I very much doubt that things were significantly different for soldiers fighting foreign wars at any other period of history. Sensible civilians need strong economic motives to get close to groups of heavily-armed foreigners, and the needs of troops in a war zone tend to be more basic than a desire to imbibe foreign culture.
Soldiers aren’t any more apt to like all their fellows than members of any other interest group are. In school you were friends with some of your classmates, had no particular feelings about most of the rest, and strongly disliked one or two. The same is true of units, even quite small units, in a war zone. The stress of possible external attack makes it harder, not easier, to get along with the people with whom you’re isolated.
And isolated is the key word. We changed base frequently in the field. One day we shifted an unusually long distance, over fifty miles. The tank I was riding on was part of a group that got separated from the remainder of the squadron. We had three tanks, four armored personnel carriers modified into fighting vehicles (ACAVs), an APC with added headroom and radios (a command track), and a light recovery vehicle that we called a cherrypicker though it had just a crane, not a bucket. We ran out of daylight.
By this point three ACAVs and the command track had broken down and were being towed. The remaining ACAV and one of the tanks were going to blow their engines at any moment. All the vehicles were badly overloaded with additional weapons and armor, and the need to pack all the squadron’s gear for the move had exacerbated an already bad situation.
We shut down, trying by radio to raise the new base camp which had to be somewhere nearby. The night was pitch dark, a darkness that you can’t imagine unless you’ve seen rural areas in a poor part of the Third World. We were hot, tired, and dizzy from twelve hours’ hammering by tracked vehicles with half of the torsion bars in their suspensions broken.
And we were very much alone. So far as I could tell, nobody in the group would have described himself as happy, but we were certainly a few. Personally, I felt like a chunk of raw meat in shark waters.
The squadron commander’s helicopter lifted from the new base, located our flares, and guided us in. No enemy contact, no harm done. But I’ll never forget the way I felt that night, and the incident can stand as an unusually striking example of what the whole tour felt like: I was alone and an alien in an environment that might at any instant explode in violence against me.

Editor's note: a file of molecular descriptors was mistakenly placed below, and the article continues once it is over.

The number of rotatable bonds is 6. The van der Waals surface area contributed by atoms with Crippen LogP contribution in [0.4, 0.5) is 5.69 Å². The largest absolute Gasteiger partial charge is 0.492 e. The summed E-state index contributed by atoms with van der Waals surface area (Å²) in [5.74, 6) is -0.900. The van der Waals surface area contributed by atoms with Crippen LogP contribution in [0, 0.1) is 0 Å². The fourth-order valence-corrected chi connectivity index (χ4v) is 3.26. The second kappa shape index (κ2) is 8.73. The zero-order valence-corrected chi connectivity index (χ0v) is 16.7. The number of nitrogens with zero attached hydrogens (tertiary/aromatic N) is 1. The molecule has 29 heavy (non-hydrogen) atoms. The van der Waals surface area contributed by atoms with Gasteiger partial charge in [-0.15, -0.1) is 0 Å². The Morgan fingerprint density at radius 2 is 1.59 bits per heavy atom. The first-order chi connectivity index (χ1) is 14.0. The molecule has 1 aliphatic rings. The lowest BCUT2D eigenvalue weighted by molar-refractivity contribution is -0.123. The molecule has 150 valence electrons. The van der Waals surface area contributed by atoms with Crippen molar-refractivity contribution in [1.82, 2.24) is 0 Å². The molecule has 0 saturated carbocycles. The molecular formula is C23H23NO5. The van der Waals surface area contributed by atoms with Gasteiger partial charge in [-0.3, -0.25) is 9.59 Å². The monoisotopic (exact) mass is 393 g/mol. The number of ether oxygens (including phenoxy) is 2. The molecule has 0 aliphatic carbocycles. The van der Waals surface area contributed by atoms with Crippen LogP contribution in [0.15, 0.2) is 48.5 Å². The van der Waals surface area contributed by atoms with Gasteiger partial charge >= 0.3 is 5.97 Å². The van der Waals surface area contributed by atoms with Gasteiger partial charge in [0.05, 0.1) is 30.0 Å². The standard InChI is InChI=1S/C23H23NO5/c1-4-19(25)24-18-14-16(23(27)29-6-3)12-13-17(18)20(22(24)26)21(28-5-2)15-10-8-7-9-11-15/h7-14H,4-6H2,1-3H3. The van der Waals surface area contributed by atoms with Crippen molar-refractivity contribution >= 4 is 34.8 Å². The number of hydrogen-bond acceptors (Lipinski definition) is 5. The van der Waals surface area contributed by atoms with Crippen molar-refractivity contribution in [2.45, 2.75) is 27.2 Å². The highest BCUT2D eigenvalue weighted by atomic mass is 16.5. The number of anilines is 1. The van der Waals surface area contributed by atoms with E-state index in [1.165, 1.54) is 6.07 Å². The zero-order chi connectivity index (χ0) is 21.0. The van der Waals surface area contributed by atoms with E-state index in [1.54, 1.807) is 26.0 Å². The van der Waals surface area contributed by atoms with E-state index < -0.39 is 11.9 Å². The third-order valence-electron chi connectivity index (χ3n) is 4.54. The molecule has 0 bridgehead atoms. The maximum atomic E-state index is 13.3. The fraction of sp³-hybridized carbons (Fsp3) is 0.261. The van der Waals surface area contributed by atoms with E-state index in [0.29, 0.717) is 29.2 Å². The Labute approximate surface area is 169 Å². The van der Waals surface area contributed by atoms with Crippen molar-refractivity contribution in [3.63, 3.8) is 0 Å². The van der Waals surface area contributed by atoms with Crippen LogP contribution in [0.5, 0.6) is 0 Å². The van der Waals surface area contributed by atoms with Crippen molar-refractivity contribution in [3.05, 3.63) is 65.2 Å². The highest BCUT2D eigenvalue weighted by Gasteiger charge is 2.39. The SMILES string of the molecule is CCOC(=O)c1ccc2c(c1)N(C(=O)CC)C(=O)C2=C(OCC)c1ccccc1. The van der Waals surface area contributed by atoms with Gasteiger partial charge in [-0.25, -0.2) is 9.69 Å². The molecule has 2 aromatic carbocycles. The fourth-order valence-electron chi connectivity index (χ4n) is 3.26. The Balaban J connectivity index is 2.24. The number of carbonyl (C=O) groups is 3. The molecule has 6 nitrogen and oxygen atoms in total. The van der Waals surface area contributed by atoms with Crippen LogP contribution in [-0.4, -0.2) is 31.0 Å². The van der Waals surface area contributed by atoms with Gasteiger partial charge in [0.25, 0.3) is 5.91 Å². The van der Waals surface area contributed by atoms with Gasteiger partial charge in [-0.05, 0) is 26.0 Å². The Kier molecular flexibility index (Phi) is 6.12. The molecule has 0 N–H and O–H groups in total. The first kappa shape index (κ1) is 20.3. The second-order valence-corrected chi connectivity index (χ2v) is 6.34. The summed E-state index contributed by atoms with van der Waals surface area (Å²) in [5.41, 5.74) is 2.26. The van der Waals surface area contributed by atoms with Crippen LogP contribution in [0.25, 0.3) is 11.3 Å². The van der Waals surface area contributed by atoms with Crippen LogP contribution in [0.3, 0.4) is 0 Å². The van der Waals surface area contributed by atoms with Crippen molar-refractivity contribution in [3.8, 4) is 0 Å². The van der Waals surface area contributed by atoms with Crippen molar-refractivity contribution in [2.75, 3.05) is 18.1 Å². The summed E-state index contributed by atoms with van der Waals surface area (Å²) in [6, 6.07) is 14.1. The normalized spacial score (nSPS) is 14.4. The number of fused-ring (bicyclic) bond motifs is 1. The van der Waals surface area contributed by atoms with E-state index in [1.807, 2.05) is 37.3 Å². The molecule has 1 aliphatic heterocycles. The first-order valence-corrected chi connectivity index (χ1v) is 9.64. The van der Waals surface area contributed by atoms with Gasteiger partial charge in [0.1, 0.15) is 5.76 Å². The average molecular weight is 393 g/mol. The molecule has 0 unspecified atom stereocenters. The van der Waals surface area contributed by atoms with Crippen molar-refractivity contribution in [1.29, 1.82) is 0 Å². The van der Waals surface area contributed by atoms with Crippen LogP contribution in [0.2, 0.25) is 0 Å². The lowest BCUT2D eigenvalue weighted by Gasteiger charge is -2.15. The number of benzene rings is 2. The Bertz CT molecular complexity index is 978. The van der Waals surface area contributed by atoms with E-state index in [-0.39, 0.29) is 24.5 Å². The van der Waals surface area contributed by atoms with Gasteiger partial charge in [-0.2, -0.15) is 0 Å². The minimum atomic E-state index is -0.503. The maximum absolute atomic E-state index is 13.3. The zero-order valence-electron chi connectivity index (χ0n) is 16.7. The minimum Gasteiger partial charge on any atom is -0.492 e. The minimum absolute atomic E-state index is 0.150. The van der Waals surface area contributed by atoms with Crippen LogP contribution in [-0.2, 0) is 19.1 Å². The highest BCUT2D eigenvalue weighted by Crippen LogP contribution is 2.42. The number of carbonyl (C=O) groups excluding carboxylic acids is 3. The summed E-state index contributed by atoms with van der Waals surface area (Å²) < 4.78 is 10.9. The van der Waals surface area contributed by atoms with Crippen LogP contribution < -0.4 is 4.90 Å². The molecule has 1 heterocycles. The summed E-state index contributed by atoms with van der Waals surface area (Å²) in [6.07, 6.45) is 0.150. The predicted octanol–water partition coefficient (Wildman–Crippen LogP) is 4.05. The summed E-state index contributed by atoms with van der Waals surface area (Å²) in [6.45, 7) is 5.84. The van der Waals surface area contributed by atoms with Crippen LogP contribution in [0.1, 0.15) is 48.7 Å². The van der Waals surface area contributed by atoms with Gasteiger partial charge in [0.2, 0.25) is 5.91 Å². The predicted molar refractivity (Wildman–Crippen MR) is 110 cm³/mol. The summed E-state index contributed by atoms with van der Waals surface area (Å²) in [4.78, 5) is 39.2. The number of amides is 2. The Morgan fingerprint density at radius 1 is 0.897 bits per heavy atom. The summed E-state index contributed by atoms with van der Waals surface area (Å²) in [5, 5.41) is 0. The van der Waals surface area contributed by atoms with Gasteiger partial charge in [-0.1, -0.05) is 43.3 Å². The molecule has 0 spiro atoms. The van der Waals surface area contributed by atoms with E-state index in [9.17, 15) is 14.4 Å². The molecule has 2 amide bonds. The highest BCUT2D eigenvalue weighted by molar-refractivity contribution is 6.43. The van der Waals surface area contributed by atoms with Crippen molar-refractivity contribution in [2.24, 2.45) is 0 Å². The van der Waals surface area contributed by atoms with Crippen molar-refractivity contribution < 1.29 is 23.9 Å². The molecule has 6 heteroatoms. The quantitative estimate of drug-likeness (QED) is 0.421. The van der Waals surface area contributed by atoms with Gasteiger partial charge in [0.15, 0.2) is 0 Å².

Don’t mistake what I’m saying: the environment and particularly the people of Viet-Nam and Cambodia were in much greater danger from our violence than we were from theirs. I saw plenty of examples of that, and I was a part of some of them. I’m just telling you what it felt like at the time.
So Shakespeare was right about “few” and wrong about “happy.” The jury (in my head) is still out about folks who missed the war counting their manhoods cheap.
I’d like to think people had better sense than that. The one thing that ought to be obvious to a civilian is that war zones are an experience to avoid. Nonetheless, I know a couple men who’ve moaned that they missed “Nam,” the great test of manhood of our generation. They’re idiots if they believe that, and twits if they were just mouthing words that had become the in thing for their social circles.
I haven’t tested my manhood by having my leg amputated without anesthetic; I don’t feel less of a man for lack of the experience. And believe me, I don’t feel more of a man for anything I saw or did in Southeast Asia.
The people I served with in 1970 (the enlisted men) were almost entirely draftees. At that time nobody I knew in-country:
thought our government was even trying to win;
But you know, I’m still proud of my unit and the men I served with. They weren’t exactly my brothers, but they were the folks who were alone with me. Given the remarkably high percentage of those eligible who’ve joined the association of war-service Blackhorse veterans, my feelings are normal for the 11th Cav.
Nobody who missed the Viet-Nam War should regret the fact. It was a waste of blood and time and treasure. It did no good of which I’m aware, and did a great deal of evil of which I’m far too aware. But having said that . . .
I rode with the Blackhorse.
All US Cavalry regiments use this patch with variations in color. This is the version of my unit--the 11th Armored Cavalry, the Blackhorse.
In the field by 1970 all patches were 'subdued'; that is, black on olive drab. I picked up this dress patch while I was in country but I never wore it.
You can tell the original version (embroidered in Viet-Nam) quite easily from those made more recently. This horse is very evidently a stallion, while current patches have a more neutral--more politically correct, some might say--animal.